OK, so we don’t really know what your dream school is, so maybe you should really try to go to your dream school if it is a good fit for you. What we do caution against is following an emotional pull or attachment to an elite school you mistakenly believe to be the ticket to success. These include Ivy League and other prestigious schools that commonly make it to the top 100 in the US News rankings (and even other ranking sites like our own). Yes, these are great schools, but the reality is only 2% of students will make it into the top 100 schools, and some of those students who do go would fare as well (or even better) in other good schools that can do a better job supporting them, often at a lower cost.
Avoid the Lure of the Ivy League
Plenty of research concludes that while going to (and actually graduating from) college is valuable, where you go does not matter as much.
Economists Dale and Kruger completed a study which compared students who were accepted and attended an Ivy League university to those who applied to an Ivy League, but chose to attend another school. There was no difference in the outcomes of the students.
A student with a 1,400 SAT score who went to Penn State but applied to Penn earned as much, on average, as a student with a 1,400 who went to Penn.
Frank Bruni would agree with the conclusion of this study, as he writes in his new book Where You Go Is Not Who You’ll Be that parents and students are focused on the wrong thing when it comes to choosing a college. Success can come to any smart student no matter what college they attend. Families that go crazy focusing on the brand of the institution end up spending a lot of wasted time and money and possibly hurting their student in the process.
Bruni said a big reason for writing the book was that when he surveyed the accomplished people he has known and interviewed, there didn't seem to be any "exaggerated concentration" of people coming from the most selective colleges.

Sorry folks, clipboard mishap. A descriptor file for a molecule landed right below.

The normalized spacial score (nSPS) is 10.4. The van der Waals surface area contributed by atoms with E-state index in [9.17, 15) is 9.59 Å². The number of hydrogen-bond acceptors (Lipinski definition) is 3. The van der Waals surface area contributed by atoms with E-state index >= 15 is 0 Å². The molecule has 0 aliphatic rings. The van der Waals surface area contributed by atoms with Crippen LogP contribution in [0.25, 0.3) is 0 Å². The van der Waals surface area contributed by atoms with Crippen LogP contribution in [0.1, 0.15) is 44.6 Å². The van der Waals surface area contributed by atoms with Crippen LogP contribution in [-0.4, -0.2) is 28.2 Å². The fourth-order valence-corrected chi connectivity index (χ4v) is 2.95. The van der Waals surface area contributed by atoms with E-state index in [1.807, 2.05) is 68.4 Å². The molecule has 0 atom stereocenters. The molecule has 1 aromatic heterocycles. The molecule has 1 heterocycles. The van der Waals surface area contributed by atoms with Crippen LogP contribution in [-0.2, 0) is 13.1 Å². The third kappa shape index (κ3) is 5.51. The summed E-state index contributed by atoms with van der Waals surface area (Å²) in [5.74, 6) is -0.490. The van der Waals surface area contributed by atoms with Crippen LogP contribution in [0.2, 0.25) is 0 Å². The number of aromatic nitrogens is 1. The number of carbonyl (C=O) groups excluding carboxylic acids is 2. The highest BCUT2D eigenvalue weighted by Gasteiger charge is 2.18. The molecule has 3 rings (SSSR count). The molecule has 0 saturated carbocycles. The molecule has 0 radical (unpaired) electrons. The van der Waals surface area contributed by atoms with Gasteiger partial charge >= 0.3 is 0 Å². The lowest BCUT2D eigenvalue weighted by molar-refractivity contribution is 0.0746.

Malcolm Gladwell makes the argument in “David and Goliath” that many students are better off in their second choice schools. Students who end up going to very competitive universities often suffer from Little Fish—Big Pond syndrome. Elite schools can destroy a bright student’s confidence, as they simply do not measure up to the slightly brighter students who surround them. Many of these extremely smart students would be better off going to slightly less competitive universities as they would get more attention and support.
Rarely do we stop and consider… whether the most prestigious of institutions is always in our best interest ... The Big Pond takes really bright students and demoralizes them.
It is worth noting that Dale and Druker's study did find that an exception to the pattern was found in minority and low-income students. These students were found to have significant advantages in graduating from an Ivy League school. The author's speculate this is because of the networks these students are exposed to through their education that they would not have otherwise been able to take advantage of.
Where Should You Go Instead?
We recommend using rankings only as a starting point. The best way to choose a college that's right for you is to pick a school that matches your needs and wants academically, socially, and financially. How do you find out what your best fit school is? Click here to get started finding your perfect match!